Now that the weather is getting warmer, you’ll probably be spending more time outside. That means you’ll need a place to work on projects. Having a shed is the ideal way to create extra space for projects, storage for tools, and to simply enjoy being outside following a long winter inside the house. Don’t have a backyard shed? No worries, we’re here to help.

The Handyman's Guide to Building a Shed You Can Be Proud Of

This article takes a look at a simple plan for building a shed that you can enjoy year-round. Keep reading to get the inside scoop on how easy it is to construct a DIY garden shed without spending a fortune.

Make Sure the Ground is Level

Before starting construction, the ground needs to be as level as possible. Clear the area of debris and create a grid for laying out your piers. These wood piers should be spaced 6 feet apart, each facing the same direction. The idea is to create a gridwork area that measures precisely 12 x 8 feet. The ground needs to be level so that the structure of your shed will be level. That’s why it’s important to make sure that each support pier is level before cementing each post in place.

Place Support Beams Joist Across Piers

The second step is to place beams lengthwise across your deck piers to provide support for the weight of the shed. Now place floor joists on top of each support beam. The joists are designed to provide support for the floor. This intended to provide maximum stability. Start by creating an outer frame by nailing joists to the outermost beams, then fill in the frame by placing a series of joists 14.5 inches apart from end to end.



Nail Plywood Sheeting to Floor Joists

Once your floor joists are nailed in place, it’s time to install the plywood sheeting for the floor. The best method for creating a strong floor is to place two full-size sheets of plywood at opposite ends and on opposite sides from each other. When positioned correctly, only half the surface area of the edge of each sheet will touch the other. Now you can cut a third sheet in half to fill in the remaining portions of exposed joists. For best results, use H-clips to connect the four sheets of plywood. Now the decking can be nailed into place and the floor will be complete.

Frame Your Walls

Now it’s time to start your walls. Construct your walls one at a time by first aligning your top and bottom plates parallel to each other. Next, set your studs in place, spacing them 16 inches on center down the entire length of the wall, being sure to leave a space for your door. Nail the studs in place. With the studs in place, build the header for your door.

Stand the Walls In Place

As you complete the construction of each wall, you can begin to stand and assemble them on the floor structure. This is done by nailing the bottom plate of the wall into the subfloor plywood. When all four walls are standing and secured to the subflooring, go ahead and secure the walls in place by connecting them with nails at each corner. This will provide extra strength and stability for the entire structure.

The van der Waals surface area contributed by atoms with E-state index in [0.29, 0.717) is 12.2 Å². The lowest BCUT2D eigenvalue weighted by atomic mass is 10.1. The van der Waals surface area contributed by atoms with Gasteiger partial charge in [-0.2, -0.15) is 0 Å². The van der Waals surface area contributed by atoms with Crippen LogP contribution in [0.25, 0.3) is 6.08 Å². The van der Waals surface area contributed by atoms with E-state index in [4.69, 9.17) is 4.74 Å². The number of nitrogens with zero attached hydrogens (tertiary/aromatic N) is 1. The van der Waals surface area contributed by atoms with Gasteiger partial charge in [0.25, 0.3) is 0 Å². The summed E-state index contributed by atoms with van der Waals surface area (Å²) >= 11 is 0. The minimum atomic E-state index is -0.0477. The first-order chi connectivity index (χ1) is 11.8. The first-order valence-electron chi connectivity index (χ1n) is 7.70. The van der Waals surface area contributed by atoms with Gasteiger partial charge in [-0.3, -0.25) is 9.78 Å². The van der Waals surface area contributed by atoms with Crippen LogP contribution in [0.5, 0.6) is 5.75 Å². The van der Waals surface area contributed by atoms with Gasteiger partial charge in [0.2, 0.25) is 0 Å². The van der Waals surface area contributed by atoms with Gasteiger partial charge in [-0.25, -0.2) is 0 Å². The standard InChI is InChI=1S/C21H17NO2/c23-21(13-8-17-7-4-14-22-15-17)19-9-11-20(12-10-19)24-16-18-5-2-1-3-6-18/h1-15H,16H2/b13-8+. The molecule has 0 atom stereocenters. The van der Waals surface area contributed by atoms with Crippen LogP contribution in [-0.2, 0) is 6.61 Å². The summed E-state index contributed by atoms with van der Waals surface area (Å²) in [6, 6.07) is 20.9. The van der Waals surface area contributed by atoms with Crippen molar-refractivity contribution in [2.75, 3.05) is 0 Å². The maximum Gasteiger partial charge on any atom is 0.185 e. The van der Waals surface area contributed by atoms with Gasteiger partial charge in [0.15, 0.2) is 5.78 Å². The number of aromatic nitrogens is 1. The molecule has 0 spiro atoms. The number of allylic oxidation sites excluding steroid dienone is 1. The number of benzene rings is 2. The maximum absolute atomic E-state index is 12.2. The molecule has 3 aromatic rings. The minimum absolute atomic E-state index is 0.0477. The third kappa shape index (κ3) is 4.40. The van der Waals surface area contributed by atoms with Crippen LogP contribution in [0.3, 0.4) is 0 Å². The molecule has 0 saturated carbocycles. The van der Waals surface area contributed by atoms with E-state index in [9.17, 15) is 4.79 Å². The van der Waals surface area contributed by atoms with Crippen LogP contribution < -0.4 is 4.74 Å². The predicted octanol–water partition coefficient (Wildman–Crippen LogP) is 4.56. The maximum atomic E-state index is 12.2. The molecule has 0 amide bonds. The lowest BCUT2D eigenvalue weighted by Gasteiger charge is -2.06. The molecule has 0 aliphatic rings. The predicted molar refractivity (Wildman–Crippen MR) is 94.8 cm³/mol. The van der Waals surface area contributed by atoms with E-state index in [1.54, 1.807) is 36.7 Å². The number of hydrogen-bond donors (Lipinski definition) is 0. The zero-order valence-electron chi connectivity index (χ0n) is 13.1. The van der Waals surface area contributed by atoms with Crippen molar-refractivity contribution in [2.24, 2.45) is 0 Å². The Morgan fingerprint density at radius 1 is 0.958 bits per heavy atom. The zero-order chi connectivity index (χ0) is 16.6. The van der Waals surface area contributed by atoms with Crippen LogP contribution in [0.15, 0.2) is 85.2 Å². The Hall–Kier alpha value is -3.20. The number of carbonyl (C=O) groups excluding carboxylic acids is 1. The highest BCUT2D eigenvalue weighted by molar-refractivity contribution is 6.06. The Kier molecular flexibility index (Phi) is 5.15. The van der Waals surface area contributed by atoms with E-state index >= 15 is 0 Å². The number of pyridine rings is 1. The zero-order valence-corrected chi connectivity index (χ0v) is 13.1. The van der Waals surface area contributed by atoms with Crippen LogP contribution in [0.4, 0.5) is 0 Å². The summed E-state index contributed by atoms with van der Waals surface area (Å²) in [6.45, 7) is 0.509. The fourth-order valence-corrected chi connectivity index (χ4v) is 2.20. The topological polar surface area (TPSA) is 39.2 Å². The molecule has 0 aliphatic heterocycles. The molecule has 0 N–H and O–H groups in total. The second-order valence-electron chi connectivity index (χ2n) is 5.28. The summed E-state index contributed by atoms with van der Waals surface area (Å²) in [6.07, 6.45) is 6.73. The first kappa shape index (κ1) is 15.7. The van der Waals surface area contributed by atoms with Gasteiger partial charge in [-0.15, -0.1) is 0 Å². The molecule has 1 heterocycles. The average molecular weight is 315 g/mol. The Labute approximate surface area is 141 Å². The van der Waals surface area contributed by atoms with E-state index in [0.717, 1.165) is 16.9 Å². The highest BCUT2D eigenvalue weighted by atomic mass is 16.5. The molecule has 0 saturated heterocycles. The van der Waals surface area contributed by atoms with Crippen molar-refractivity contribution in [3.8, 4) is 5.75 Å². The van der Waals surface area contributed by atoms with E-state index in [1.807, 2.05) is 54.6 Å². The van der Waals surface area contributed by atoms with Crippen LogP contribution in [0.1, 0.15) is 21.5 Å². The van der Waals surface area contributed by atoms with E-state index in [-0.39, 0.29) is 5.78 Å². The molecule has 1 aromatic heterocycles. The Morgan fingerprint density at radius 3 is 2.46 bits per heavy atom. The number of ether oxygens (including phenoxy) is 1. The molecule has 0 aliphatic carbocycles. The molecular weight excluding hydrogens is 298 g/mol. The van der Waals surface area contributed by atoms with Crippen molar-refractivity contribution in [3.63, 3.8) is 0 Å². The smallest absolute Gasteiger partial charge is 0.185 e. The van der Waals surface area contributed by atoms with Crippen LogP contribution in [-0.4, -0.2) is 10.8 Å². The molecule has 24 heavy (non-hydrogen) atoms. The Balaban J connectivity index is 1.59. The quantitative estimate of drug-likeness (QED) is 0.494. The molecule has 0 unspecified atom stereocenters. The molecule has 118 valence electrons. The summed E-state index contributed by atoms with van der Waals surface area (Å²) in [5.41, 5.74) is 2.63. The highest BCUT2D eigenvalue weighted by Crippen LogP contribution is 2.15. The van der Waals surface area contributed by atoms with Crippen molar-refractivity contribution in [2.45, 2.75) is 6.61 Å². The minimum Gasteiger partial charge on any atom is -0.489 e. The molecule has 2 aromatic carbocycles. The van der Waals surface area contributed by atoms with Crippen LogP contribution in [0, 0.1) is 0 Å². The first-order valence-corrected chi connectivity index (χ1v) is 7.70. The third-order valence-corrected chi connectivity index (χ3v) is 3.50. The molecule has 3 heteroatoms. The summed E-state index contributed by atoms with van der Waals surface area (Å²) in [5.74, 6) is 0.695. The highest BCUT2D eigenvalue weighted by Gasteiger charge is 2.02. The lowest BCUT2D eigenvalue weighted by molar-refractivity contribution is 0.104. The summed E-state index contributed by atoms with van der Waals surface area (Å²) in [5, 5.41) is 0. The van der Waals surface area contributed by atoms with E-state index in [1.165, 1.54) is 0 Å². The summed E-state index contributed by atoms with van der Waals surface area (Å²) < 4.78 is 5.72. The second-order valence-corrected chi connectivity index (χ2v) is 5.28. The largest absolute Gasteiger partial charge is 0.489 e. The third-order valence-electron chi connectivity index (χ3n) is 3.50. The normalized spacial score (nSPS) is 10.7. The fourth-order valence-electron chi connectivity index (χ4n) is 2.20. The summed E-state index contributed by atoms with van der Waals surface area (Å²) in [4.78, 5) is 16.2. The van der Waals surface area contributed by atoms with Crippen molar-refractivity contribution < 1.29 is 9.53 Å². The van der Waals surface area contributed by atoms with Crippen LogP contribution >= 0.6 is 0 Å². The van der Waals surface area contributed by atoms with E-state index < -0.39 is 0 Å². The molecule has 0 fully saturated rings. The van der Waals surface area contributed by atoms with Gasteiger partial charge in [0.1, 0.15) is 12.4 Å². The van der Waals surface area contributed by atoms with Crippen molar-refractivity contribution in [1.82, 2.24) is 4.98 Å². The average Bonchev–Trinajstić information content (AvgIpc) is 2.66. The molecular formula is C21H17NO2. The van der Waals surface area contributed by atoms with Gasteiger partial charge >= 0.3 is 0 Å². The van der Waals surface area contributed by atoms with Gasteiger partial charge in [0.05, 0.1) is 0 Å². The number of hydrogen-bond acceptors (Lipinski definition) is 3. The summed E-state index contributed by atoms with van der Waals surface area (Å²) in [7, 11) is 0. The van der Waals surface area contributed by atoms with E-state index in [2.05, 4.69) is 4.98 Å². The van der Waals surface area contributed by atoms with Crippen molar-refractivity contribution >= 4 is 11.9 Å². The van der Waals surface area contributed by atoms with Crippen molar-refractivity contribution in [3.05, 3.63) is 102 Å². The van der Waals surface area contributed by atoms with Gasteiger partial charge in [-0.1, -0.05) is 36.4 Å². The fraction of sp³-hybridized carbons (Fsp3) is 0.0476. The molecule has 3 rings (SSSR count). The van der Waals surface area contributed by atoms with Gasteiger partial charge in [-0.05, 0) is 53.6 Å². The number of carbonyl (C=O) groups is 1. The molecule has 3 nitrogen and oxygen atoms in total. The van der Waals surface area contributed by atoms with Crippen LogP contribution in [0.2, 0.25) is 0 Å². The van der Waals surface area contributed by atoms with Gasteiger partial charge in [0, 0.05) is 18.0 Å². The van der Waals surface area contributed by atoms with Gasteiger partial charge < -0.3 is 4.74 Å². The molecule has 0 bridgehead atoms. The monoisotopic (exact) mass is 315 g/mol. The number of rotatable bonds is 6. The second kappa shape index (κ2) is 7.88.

The Handyman's Guide to Building a Shed You Can Be Proud Of - shed walls

Build Rafters Across the Roof

Next, you’re ready to build roof rafters. These are 1 x 5 or 1 x 10 boards that will run widthwise down the length of the roof. They should overhang the walls to provide the shed with extra strength, as well as protection from rain and snow. Make sure that your roof rafters match the spacing of the wall studs for maximum strength and stability.

Nail Plywood Sheeting to the Roof Rafters

Once the roof rafters are in place, cover the roof with 3 full sheets of plywood decking. This will cover everything except for the overhang from the rafters. You’ll need to cut pieces of plywood to feet the overhang, and then nail everything in place. Another option is to simply purchase a shed from these metal building suppliers.

Cover the Walls

Now you’re ready to cover the walls. You can choose from a variety of materials, including siding or textured plywood. Your choice of material should be based on personal taste, as well as staying within your budget. Keep in mind that you can spend as much as you like. And you have the freedom to go back and upgrade your wall material as funding becomes available.

Add Tar Paper and Roofing Material

Back to the room. It’s time to add tar paper for protection against moister and extreme heat. Once your tar paper is nailed in place, you’ll be ready for roofing material. Again, you have a few types to choose from. These include asphalt shingles and metal. You also have the option to stick with plain tar paper, though shingles or tin are preferable for aesthetic and protective reasons.

Paint the Walls and Add Hardware

Lastly, you’ll need to paint the walls if so desired. This isn’t essential, but it will take your shed’s appearance to the next level. Once that’s done, you can add hardware such as a doorknob, and then you’re ready for action.

A Guide to Building a Shed for Your Backyard

Creating a workspace in your backyard might seem complicated and expensive. Fortunately, this guide to building a shed will make the process less stressful and a lot more fun. Keep scrolling to discover more great home improvement tips and advice.